1914

Charley Boettcher’s Pond

Charley Boettcher's Pond
Charley Boettcher’s Pond

Charley Boettcher’s pond was a fun swimming hole, but was originally mill pond. They got a permit to build it. It had a concrete spill way and an earth dam.

Chas. Boettcher, Glen Parks and Frank Shepherd formed the Nisqually Single Mill Co. and built a two-machine shingle mill in 1914 at the mouth of Alder Creek. This is where the first dam was built by the City of Tacoma across the Nisqually River and it formed a small lake. They used this for a mill pond. They also engaged in logging on a small scale, using the lake to float their logs to the railroad. They ceased operations in 1920.” (Per History of Southeastern Pierce County)

Pat Van Eaton says that after the mill was closed in the 1920s, Charley planted trees, added some fish and installed diving boards.

The next shot is of Charley sitting at his pond in later in his life.

Charley's pond — Charley on left in later years
Charley’s pond — Charley on left in later years

Images courtesy of Pat Van Eaton and the Boettcher family.

Click on images to enlarge.

Eatonville Post Office (1914 – 1918)

US Post Office during WWI,
US Post Office during WWI,

The information with this photo states that it was taken during WWI (1914-1918) when Jackson was postmaster and Fred Matheny delivered mail.

Since Charles O. Jackson was postmaster between 1914 and 1923, and Matheney delivered mail for decades.

For stories about Matheny’s delivery days, click HERE.

Photo courtesy of Rick Parnell and the Parnell family.

Click on image to enlarge.

 

 

 

Early Hardware store

Old Eatonville hardware store
Old Eatonville hardware store

Here’s a glimpse inside the early Eatonville hardware store. The information on the photo says that the stairs in the back lead to an apartment above.

This is probably Mr. Ingersoll’s hardware store around 1914 (see Pat’s comments below). In the 1915 fire, it would not only burn to the ground, it would be the place the got its start.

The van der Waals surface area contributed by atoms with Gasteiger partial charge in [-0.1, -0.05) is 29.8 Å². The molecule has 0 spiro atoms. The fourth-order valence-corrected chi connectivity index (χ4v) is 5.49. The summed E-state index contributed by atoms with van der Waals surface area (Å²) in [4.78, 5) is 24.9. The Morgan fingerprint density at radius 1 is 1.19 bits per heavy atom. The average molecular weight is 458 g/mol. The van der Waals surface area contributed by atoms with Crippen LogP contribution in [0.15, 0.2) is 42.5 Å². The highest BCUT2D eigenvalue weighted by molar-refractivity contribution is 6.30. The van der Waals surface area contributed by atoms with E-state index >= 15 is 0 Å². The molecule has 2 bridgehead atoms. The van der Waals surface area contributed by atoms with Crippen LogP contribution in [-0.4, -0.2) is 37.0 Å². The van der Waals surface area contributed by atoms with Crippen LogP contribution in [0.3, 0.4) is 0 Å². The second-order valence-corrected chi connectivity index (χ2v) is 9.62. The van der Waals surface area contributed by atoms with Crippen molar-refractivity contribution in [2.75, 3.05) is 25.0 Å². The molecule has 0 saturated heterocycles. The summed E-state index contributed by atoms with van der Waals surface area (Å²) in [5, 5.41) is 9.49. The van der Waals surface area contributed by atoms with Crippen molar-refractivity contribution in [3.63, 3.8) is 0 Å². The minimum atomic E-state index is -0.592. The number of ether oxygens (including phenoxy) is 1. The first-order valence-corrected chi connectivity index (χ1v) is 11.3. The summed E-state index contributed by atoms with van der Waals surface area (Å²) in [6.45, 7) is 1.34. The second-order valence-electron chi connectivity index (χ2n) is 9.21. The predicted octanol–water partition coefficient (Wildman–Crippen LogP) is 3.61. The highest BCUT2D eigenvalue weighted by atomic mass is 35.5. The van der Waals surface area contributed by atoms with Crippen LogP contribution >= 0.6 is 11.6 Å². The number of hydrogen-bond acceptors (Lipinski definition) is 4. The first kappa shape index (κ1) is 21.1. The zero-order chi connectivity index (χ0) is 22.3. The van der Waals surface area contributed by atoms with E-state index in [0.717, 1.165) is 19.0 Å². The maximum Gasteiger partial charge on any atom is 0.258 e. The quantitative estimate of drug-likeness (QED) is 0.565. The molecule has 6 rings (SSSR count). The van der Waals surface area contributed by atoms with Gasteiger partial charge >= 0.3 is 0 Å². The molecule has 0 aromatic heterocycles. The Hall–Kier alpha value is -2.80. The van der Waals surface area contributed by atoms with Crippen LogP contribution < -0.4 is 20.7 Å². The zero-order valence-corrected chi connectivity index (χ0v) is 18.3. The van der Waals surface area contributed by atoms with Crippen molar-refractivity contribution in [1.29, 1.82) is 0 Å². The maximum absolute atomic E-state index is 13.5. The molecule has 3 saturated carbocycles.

Photo courtesy of Rick Parnell and the Parnell family.

Click on the image to enlarge.

Early Ambulances (and the Rising Corpse)

First Ambulance
First Ambulance

When Dr. A. W. Bridge had a patient in his 1914 Model T ambulance, he found it difficult to check on the patient’s condition unless he stopped the ambulance first. The patient’s cot was behind him and he couldn’t twist around and observe the patient and drive at the same time.

Custom Changes
Dr. Bridge came up with an idea. He would cut away the passenger’s half of the front seat and lengthen the steering shaft. The combination would put the patient’s head beside him and he could simply glance down from time to time to see how the patient was getting along. The idea worked, but the long steering shaft made the vehicle difficult to handle.

Dr. Bridge asked Dr. Claude E. Wiseman to take the ambulance calls, but after a trip in the altered ambulance Dr. Wiseman told Dr. Bridge, “It’s your invention. You drive it.” So, Dr. Bridge hired a young Clyde Williams as driver and Clyde drove the altered vehicle from 1914 to 1915.

Lumbermans Hospital - Mashell Ave.
Lumbermans Hospital – Mashell Ave.

New Ambulance
In 1915, Mr. Bridge replaced the Model T and Mr. Williams remembered the new Model T well. It had 40 horsepower and was so light that when a tire had to be changed, a couple of men could lift the vehicle onto blocks.

The vehicle’s body overhung the rear wheels to an extent that a heavy weight on the back caused the front wheels rise off the ground.

Like all Model T’s though, it had lots of ground clearance, which was important. Mr. Williams — sometimes accompanied by Dr. Bridge and sometimes alone — often drove where there were no roads or only a trail to reach remote houses.